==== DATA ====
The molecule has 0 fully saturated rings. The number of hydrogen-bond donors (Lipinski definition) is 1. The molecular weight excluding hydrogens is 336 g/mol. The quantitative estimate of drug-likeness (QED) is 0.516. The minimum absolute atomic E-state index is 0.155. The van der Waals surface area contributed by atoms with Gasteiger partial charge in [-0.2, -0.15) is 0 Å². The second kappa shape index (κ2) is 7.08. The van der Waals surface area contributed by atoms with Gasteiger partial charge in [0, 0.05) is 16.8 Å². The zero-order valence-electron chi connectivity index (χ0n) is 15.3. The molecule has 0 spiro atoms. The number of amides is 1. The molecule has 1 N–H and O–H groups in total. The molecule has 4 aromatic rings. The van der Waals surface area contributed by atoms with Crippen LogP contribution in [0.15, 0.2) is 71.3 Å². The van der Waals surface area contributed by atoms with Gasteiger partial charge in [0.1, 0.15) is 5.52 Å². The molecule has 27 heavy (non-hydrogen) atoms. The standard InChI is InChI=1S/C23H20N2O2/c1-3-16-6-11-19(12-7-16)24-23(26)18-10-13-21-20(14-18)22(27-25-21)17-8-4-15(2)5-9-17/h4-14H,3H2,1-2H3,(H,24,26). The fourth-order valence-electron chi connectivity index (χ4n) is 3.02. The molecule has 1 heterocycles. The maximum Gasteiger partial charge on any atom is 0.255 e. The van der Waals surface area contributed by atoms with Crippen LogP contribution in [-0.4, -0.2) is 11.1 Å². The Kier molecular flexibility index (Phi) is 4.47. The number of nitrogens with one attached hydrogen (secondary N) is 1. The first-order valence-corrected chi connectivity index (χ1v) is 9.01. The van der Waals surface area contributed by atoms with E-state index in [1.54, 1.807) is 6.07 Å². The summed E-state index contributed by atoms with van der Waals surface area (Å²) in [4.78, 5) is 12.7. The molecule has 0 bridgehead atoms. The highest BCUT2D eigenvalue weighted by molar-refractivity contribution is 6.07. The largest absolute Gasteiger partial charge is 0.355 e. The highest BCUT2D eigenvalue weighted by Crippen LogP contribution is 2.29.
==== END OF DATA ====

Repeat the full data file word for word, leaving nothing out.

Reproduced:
The molecule has 0 fully saturated rings. The number of hydrogen-bond donors (Lipinski definition) is 1. The molecular weight excluding hydrogens is 336 g/mol. The quantitative estimate of drug-likeness (QED) is 0.516. The minimum absolute atomic E-state index is 0.155. The van der Waals surface area contributed by atoms with Gasteiger partial charge in [-0.2, -0.15) is 0 Å². The second kappa shape index (κ2) is 7.08. The van der Waals surface area contributed by atoms with Gasteiger partial charge in [0, 0.05) is 16.8 Å². The zero-order valence-electron chi connectivity index (χ0n) is 15.3. The molecule has 0 spiro atoms. The number of amides is 1. The molecule has 1 N–H and O–H groups in total. The molecule has 4 aromatic rings. The van der Waals surface area contributed by atoms with Crippen LogP contribution in [0.15, 0.2) is 71.3 Å². The van der Waals surface area contributed by atoms with Gasteiger partial charge in [0.1, 0.15) is 5.52 Å². The molecule has 27 heavy (non-hydrogen) atoms. The standard InChI is InChI=1S/C23H20N2O2/c1-3-16-6-11-19(12-7-16)24-23(26)18-10-13-21-20(14-18)22(27-25-21)17-8-4-15(2)5-9-17/h4-14H,3H2,1-2H3,(H,24,26). The fourth-order valence-electron chi connectivity index (χ4n) is 3.02. The molecule has 1 heterocycles. The maximum Gasteiger partial charge on any atom is 0.255 e. The van der Waals surface area contributed by atoms with Crippen LogP contribution in [-0.4, -0.2) is 11.1 Å². The Kier molecular flexibility index (Phi) is 4.47. The number of nitrogens with one attached hydrogen (secondary N) is 1. The first-order valence-corrected chi connectivity index (χ1v) is 9.01. The van der Waals surface area contributed by atoms with E-state index in [1.54, 1.807) is 6.07 Å². The summed E-state index contributed by atoms with van der Waals surface area (Å²) in [4.78, 5) is 12.7. The molecule has 0 bridgehead atoms. The highest BCUT2D eigenvalue weighted by molar-refractivity contribution is 6.07. The largest absolute Gasteiger partial charge is 0.355 e. The highest BCUT2D eigenvalue weighted by Crippen LogP contribution is 2.29.